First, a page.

An oil-fired power station that began operating in 1981, currently owned and operated by RWE npower. Previously, there existed several coalfired power stations since the 1930s. It operates as an opted out station under the Large Combustion Plant Directive (LCPD). As an ‘opted out’ plant, Littlebrook must close by the end of 2015. The oil is delivered to the station by a sea-going tanker to a jetty on the river, from which it is piped to large storage tanks. Each of the two boilers can burn up to 4,500 tonnes of heavy fuel oil each day. The heat produced converts water into steam in the tubes that line the boiler. Fine dust is removed from the boiler gases by an electrostatic precipitator before passing up the 215m-tall chimney. The steam from the boiler passes through the blades of the turbine’s high pressure stage, turning the blades and turbine shaft at 3,000 revolutions per minute. The turbine shaft is linked to the generator, which creates an electric current. The spent steam goes to the condenser, where it is turned back into water and pumped back to the boiler for re-use.
Longreach Sewage Treatment Works
Motocross Track - Riverside
It is a sludge treatment centre that serves a catchment area of 518km² with a current population equivalent of 836,593. It receives flows from parts of Bexley, Bromley, Croydon, Dartford, Sevenoaks, Tandridge and Tonbridge and Malling.
A family-run business providing a safe and wellorganised motocross track facility. There are two tracks: a junior track (non-sessioned) for bikes and quads up to 85cc with an age limit of 17, and a main track (20-min sessions according to cc size) which is over a mile long with a good selection of The treatment process comprises 6mm two- jumps. There is also a small spares shop, a food dimensional fine screens, constant velocity grit van and toilets on site. The tracks operate on channels, screenings conditioning and grit washing Wednesdays and weekends. facilities, primary sedimentation tanks, aeration lanes using diffused air aeration, final settlement 4 Dartford Flood Barrier tanks, return activated sludge/surplus activated sludge pumping stations, sludge treatment, storm tanks and pumping station, washwater pumping stations and distribution systems, and an outfall to the River Thames. In Spring 2010, Thames Water started work on a £40million upgrade as part of a major scheme to help improve water quality in the river. They claim that this upgrade would also increase oxygen levels and renewable energy from the sewage treatment process, reduce odour and improve the landscape. Aerial images via Bing Maps 3D.
The Dartford Creek flood Barrier forms part of an extensive flood protection scheme providing protection to around 2000 residential properties and over 750 commercial properties in and around Dartford. It is a twin leaf, vertical lift gate barrier. Each gate leaf weighs around 150 tonnes and is suspended on synchronised roller chains, lifted and lowered by electro-hydraulic winches. 5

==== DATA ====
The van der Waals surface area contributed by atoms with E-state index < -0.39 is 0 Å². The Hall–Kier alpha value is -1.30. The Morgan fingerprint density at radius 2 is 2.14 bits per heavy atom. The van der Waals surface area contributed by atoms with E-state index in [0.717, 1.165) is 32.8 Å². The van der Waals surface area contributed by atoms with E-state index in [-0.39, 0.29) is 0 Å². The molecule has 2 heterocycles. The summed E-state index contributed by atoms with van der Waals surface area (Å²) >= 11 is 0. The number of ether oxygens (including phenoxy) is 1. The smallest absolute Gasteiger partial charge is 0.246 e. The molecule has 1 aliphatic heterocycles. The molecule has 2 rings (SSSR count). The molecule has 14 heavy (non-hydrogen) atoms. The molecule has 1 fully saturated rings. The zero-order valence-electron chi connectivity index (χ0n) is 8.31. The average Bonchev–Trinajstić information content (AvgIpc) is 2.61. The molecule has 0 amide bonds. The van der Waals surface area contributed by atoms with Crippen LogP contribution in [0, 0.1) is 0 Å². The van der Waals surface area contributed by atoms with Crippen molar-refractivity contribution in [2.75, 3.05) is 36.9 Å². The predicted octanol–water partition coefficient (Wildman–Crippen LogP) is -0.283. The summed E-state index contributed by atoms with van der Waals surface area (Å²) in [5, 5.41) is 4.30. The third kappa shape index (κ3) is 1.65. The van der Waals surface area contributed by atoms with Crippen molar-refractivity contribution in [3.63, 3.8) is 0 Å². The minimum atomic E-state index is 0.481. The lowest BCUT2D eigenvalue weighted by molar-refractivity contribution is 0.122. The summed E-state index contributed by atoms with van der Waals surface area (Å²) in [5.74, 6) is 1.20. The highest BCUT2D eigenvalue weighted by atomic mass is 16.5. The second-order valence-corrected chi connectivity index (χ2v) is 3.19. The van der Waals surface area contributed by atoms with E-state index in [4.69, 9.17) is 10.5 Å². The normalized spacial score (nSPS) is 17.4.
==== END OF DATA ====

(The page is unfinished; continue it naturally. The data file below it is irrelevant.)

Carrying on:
Motocross Track - Joyce Green
Queen Elizabeth II. It is the second largest cablestayed bridge in the UK and the 44th largest in the world. It is the southbound element of the Dartford Crossing, built alongside two earlier tunnels under the Thames which now form the northbound element of the crossing. The highest point of the road deck rises 65 m above the river, giving a clearance below to shipping of 57.5 m to accommodate all but the largest ocean-going cruise liners. The height of the bridge means that it is sometimes closed due to high winds, accidents or in bad weather. Unlike other major bridges, the traffic disruption that this causes can be mitigated in part by the diversion of traffic through one of the Dartford tunnels. Despite this, a closure still generates significant delays.
Dartford Clay Shooting Club
Consists of four tracks based on natural terrain, includes a 100ft table top, medium ski jump and flat bends. Seems to cater more towards beginners compared to Riverside MX, and does not allow quads or mini bikes. Facilities include car park and food cabin. Tracks operate on weekends and are The average daily traffic across the bridge is closed during winter. estimated at 72,700 in 2007/2008. 8
Queen Elizabeth II Bridge
A very popular clay pigeon shooting venue with a range of shooting disciplines including Skeet (English & NSSA), Olympic Trap, Automatic Ball Trap, Compak, Down The Line and Sporting. They operate Wednesday to Sunday. Skeet shooting is also available at night time once a month on Thursdays. Includes a clubhouse serving food, gun room and shop. A 137 m high and 812 m long cable-stayed road bridge across the River Thames, opened in 1991 by
Local Wildlife Sites Sites of Special Scientific Interest (SSSI)
Dartford Heath A2 Dartford
Hesketh Park Park Road Dartford Central Park Market Street Dartford Darenth Country Park Gore Road Dartford Beacon Wood Country Park Southfleet Road Bean
Map via Kent Landscape Information System â€“ www.kent.gov.uk/klis/ Not to scale.
Images via geograph.co.uk